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The World Sikh Parliament calls on the UN to Tackle India on Human Rights Violations and Warmongering in South Asia

The World Sikh Parliament (WSP) followed up its recent written submissions to the UN High Commissioner on Human Rights with a series of important initiatives this week, aimed at raising the profile of key Sikh human rights concerns. The heightened threat of large-scale military conflict in the region and the continued use of draconian tactics to silence legitimate and entirely peaceful Sikh activism in Indian-occupied Punjab has generated a toxic atmosphere in the Sikh homeland which the WSP, as a representative national institution, has taken the lead in addressing.
Delegates from the UK, France, Germany, Holland, Italy and Switzerland took part in a vocal protest outside the UN buildings in Geneva to oppose recent Indian warmongering which neutral observers of the region have clearly identified as being linked to the forthcoming Indian general elections. The international media present was told that, whilst the Sikh nation is not a party to the Indo-Pakistan conflict, it was a major stakeholder in regional peace and security. It has the most to lose in case of war; military experts have identified the plains of Punjab as the likely theatre of battle, even if war is triggered by the Kashmir dispute. The risk of nuclear war would be high and destruction would be potentially catastrophic. The Sikh homeland faces annihilation and yet Indian leaders seem set to, once again, totally disregard the Sikh national interest. Urging UN action at the highest level to force them to adopt the route of peace and dialogue, the protestors said PM Modi would be held personally to account for any death or destruction caused by his cynical and immoral manoeuvring.
The protestors also raised the important case of three Sikhs recently sentenced to life imprisonment by an Indian court for allegedly ‘waging war against the state’, despite the court accepting that there was no violence or weapons involved. The bizarre judgement cited simply the possession of literature referring to the Sikh struggle for self- determination as being sufficient cause for its decision which represents an outrageous assault on the internationally accepted right of freedom of expression. Having given a detailed briefing on the case to both Amnesty International and Human Rights Watch this week, the WSP will continue to engage international public opinion to bring pressure on the Indian state which must stop criminalising dissent. India’s refusal to release Sikh political prisoners in general was also highlighted; some of them have served over 25 years in detention. The contrast with Pakistan’s recent release of a downed Indian pilot after 24 hours is testament to how Indian leaders have lost all sense of proportion in promoting dangerous right-wing Hindutva extremism.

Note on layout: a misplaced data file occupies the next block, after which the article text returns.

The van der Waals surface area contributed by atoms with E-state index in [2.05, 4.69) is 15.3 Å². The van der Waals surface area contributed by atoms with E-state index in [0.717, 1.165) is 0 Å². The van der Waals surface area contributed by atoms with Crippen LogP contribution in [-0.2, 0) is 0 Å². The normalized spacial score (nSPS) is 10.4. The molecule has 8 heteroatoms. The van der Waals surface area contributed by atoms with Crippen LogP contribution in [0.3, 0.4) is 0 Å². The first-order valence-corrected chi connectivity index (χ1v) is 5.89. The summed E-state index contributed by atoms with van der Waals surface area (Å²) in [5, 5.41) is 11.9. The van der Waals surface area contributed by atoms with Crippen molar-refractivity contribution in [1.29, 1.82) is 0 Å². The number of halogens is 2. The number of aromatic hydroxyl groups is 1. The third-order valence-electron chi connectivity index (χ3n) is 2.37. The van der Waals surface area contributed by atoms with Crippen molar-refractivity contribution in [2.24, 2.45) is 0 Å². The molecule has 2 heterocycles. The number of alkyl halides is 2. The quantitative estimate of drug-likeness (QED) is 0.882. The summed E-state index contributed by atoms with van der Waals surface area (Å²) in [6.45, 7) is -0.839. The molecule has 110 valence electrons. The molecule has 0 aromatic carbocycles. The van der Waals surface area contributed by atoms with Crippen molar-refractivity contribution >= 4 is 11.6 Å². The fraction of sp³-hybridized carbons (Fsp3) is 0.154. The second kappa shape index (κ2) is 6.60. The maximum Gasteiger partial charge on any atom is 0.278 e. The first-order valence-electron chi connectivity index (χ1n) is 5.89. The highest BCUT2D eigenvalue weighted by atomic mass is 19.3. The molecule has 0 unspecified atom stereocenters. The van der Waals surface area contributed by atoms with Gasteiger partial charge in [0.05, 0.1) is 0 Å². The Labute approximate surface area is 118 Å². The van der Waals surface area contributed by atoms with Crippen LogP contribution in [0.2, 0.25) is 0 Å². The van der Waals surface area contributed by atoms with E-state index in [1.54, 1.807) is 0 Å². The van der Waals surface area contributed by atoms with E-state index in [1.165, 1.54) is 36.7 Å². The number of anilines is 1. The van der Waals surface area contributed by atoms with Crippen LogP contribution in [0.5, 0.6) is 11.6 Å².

WSP spokesmen at the protest were joined by Kashmiri leaders from across Europe in demanding a resolution to the conflicts in both Indian-occupied Punjab and Kashmir, based on the peaceful implementation of the right to self determination as enshrined in international law. They pointed out that there was no other option if war, at some point, is to be avoided. An independent Khalistan and freedom in Kashmir would bring enduring peace to a region that has been ravaged by unnecessary conflict for decades at the cost of hundreds of thousands of lives.
WSP members then took part in a lively panel discussion at Geneva’s prestigious Press Club, involving lawyers, academics, political representatives and NGOs, themed on the threats to minorities (whether national, religious, ethnic or linguistic) in Indian controlled territories. Issues relating to the restive North East, Punjab and Kashmir were raised and consensus was reached that the UN, as well as the wider international community, must bring India in to line with its international legal obligations, whether the relate to self-determination, the prevention and punishment of genocide, the right to profess and practice religion and the right of free speech. The unwillingness of India’s Supreme Court to deploy international law was identified as a key systemic weakness that has allowed successive unethical governments to brush aside international law.
The WSP has resolved to uphold international law and civilised norms of behaviour; it is time the Indian state followed suit.

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